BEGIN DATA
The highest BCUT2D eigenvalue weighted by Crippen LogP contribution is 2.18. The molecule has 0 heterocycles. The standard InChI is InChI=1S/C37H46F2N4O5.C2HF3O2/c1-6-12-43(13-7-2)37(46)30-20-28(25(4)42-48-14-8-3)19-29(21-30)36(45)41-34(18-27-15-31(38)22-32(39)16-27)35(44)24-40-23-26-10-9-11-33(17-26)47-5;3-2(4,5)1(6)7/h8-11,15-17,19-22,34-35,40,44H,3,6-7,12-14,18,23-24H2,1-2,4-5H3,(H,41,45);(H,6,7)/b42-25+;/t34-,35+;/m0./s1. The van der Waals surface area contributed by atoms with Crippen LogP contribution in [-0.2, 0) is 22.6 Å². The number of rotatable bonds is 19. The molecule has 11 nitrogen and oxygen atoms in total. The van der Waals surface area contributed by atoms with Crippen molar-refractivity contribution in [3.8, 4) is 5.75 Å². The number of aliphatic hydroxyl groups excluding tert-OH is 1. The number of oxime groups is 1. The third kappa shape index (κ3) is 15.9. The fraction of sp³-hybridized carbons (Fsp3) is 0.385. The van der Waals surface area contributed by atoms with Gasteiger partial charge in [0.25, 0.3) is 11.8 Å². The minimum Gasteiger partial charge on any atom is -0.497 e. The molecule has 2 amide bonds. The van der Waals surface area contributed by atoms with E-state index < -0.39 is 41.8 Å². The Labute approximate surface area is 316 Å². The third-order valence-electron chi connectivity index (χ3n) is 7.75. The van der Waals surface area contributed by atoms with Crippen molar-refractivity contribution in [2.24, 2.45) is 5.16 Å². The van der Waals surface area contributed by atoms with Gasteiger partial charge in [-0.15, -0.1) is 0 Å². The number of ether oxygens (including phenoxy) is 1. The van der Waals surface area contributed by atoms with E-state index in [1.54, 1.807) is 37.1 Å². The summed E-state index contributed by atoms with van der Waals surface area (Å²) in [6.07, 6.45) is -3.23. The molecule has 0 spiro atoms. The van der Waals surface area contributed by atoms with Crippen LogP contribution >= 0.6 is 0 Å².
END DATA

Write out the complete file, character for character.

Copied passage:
The highest BCUT2D eigenvalue weighted by Crippen LogP contribution is 2.18. The molecule has 0 heterocycles. The standard InChI is InChI=1S/C37H46F2N4O5.C2HF3O2/c1-6-12-43(13-7-2)37(46)30-20-28(25(4)42-48-14-8-3)19-29(21-30)36(45)41-34(18-27-15-31(38)22-32(39)16-27)35(44)24-40-23-26-10-9-11-33(17-26)47-5;3-2(4,5)1(6)7/h8-11,15-17,19-22,34-35,40,44H,3,6-7,12-14,18,23-24H2,1-2,4-5H3,(H,41,45);(H,6,7)/b42-25+;/t34-,35+;/m0./s1. The van der Waals surface area contributed by atoms with Crippen LogP contribution in [-0.2, 0) is 22.6 Å². The number of rotatable bonds is 19. The molecule has 11 nitrogen and oxygen atoms in total. The van der Waals surface area contributed by atoms with Crippen molar-refractivity contribution in [3.8, 4) is 5.75 Å². The number of aliphatic hydroxyl groups excluding tert-OH is 1. The number of oxime groups is 1. The third kappa shape index (κ3) is 15.9. The fraction of sp³-hybridized carbons (Fsp3) is 0.385. The van der Waals surface area contributed by atoms with Gasteiger partial charge in [0.25, 0.3) is 11.8 Å². The minimum Gasteiger partial charge on any atom is -0.497 e. The molecule has 2 amide bonds. The van der Waals surface area contributed by atoms with E-state index < -0.39 is 41.8 Å². The Labute approximate surface area is 316 Å². The third-order valence-electron chi connectivity index (χ3n) is 7.75. The van der Waals surface area contributed by atoms with Crippen molar-refractivity contribution in [2.24, 2.45) is 5.16 Å². The van der Waals surface area contributed by atoms with Gasteiger partial charge in [-0.15, -0.1) is 0 Å². The number of ether oxygens (including phenoxy) is 1. The van der Waals surface area contributed by atoms with E-state index in [1.54, 1.807) is 37.1 Å². The summed E-state index contributed by atoms with van der Waals surface area (Å²) in [6.07, 6.45) is -3.23. The molecule has 0 spiro atoms. The van der Waals surface area contributed by atoms with Crippen LogP contribution >= 0.6 is 0 Å².